Some people are afraid to ask about hospice care for themselves or for a loved one. They may believe that choosing hospice care means giving up. However, these programs are not about giving up. Rather, they allow the patient and his or her caregivers to focus time and energy on quality of life.

A hospice organization provides care through a team of professionals and volunteers who work closely with the patient and all of the caregivers and loved ones who want to be a part of this experience. Hospice care workers are trained to support the physical, emotional, spiritual, and practical needs of all those who are supporting loved ones at the end of life.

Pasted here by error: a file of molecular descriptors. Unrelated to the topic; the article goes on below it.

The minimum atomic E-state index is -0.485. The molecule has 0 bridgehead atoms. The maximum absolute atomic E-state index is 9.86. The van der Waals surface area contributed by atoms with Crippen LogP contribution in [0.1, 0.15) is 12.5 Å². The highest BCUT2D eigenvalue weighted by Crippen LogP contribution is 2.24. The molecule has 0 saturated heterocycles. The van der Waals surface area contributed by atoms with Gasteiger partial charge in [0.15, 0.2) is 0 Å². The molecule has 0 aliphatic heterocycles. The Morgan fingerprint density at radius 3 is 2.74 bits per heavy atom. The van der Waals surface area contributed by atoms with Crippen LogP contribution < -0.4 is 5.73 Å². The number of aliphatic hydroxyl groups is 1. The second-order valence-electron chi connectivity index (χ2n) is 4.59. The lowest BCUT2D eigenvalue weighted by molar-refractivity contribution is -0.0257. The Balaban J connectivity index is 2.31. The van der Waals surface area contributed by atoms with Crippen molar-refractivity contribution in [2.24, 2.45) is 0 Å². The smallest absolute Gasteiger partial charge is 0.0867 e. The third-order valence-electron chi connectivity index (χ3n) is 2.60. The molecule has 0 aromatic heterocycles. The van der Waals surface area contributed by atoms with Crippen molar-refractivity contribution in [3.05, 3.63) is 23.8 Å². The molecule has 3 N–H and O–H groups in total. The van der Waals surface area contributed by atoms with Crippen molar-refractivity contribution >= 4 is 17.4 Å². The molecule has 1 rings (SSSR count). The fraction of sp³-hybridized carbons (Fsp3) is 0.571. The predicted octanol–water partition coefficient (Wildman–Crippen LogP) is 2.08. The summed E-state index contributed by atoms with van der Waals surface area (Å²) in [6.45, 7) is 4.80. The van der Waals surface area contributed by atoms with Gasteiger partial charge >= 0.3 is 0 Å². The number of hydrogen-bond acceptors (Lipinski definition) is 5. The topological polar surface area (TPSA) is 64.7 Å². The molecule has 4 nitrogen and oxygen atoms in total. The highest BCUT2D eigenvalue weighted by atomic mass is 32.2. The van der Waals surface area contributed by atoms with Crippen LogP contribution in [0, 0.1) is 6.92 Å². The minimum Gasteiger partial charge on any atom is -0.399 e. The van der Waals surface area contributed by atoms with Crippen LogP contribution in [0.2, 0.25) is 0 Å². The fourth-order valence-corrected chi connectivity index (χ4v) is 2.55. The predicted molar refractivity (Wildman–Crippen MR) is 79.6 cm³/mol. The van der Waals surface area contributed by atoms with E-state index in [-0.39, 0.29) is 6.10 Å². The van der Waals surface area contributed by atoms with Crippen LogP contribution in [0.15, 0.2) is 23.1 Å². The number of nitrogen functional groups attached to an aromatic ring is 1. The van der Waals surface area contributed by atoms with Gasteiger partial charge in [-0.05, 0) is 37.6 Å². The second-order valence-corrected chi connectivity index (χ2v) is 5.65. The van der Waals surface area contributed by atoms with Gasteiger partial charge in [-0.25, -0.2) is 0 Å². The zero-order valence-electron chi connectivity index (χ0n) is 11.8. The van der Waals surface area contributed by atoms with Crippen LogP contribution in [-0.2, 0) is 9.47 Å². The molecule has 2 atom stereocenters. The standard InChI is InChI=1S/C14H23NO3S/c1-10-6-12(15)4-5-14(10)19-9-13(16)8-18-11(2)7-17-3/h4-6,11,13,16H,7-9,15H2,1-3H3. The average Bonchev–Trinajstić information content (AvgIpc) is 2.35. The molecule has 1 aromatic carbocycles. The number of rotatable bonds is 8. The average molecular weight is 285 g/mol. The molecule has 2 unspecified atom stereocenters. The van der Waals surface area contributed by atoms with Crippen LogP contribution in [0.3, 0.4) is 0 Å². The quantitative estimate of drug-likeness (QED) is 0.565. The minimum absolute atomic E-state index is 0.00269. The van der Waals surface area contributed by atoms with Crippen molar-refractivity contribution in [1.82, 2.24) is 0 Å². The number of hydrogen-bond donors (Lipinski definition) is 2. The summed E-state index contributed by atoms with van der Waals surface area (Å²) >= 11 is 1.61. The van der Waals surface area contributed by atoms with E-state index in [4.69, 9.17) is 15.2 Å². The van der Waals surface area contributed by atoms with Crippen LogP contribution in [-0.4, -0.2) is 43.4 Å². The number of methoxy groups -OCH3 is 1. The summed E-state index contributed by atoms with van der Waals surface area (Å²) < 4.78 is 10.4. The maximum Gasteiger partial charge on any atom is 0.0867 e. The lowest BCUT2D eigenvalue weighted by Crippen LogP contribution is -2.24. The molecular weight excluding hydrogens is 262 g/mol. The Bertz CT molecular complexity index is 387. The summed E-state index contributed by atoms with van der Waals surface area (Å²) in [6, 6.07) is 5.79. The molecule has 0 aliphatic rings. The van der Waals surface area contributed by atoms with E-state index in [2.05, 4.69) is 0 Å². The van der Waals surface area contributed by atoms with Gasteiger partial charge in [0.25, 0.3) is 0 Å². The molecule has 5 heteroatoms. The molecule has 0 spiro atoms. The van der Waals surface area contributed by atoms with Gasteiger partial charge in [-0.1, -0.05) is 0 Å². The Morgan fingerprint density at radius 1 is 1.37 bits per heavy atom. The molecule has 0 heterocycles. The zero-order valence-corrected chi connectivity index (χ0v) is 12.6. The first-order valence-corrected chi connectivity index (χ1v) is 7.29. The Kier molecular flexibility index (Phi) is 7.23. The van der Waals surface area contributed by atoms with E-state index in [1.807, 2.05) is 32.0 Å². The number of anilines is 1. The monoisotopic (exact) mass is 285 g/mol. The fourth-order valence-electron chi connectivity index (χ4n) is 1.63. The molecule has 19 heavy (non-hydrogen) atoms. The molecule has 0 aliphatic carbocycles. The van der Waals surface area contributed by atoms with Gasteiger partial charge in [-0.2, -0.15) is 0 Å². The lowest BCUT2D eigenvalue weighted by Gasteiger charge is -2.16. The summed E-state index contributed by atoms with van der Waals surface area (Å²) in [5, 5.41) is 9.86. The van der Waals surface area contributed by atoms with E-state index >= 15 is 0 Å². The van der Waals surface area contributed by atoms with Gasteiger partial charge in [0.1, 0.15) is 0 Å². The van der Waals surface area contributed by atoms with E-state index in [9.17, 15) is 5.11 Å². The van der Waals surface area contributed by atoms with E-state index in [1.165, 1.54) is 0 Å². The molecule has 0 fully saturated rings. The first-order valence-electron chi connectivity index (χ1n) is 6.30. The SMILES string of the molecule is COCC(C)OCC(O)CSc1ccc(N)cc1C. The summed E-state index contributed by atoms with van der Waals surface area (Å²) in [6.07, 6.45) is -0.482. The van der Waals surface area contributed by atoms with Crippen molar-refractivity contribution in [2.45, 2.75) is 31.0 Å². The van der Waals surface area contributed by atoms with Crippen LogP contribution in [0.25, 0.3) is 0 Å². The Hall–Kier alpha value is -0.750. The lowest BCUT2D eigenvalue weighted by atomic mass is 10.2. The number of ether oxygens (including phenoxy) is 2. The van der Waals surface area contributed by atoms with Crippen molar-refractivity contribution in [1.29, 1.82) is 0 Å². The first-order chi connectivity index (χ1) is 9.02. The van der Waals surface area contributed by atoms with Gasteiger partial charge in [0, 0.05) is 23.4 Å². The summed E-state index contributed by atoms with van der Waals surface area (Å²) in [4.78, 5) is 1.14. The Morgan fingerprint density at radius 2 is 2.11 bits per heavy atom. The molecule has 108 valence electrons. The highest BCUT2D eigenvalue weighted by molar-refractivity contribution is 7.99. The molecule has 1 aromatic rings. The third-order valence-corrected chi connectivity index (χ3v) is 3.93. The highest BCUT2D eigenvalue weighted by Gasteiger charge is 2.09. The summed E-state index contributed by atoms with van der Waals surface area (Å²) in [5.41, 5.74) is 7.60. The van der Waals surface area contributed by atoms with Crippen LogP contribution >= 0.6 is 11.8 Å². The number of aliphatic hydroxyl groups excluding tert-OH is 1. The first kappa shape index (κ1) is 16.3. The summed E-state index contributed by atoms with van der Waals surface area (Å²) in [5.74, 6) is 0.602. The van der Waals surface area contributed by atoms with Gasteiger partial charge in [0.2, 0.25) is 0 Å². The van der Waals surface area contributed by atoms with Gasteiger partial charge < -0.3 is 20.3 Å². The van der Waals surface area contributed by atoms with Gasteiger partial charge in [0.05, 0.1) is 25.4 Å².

Hospice care is often provided in the patient’s home with a loved one, friend, and/or hired caregiver managing day-to-day care. The professional hospice team makes regular visits to provide additional services.

Hospice care services may also be provided in other locations such as:

  • The home of the caregiver, friend or loved one
  • A hospice facility
  • A retirement or board and care home
  • An assisted living facility
  • A nursing home
  • A hospital
Hospice care provides humane and compassionate care for people in the last phases of incurable disease so that they may live as fully and comfortably as possible.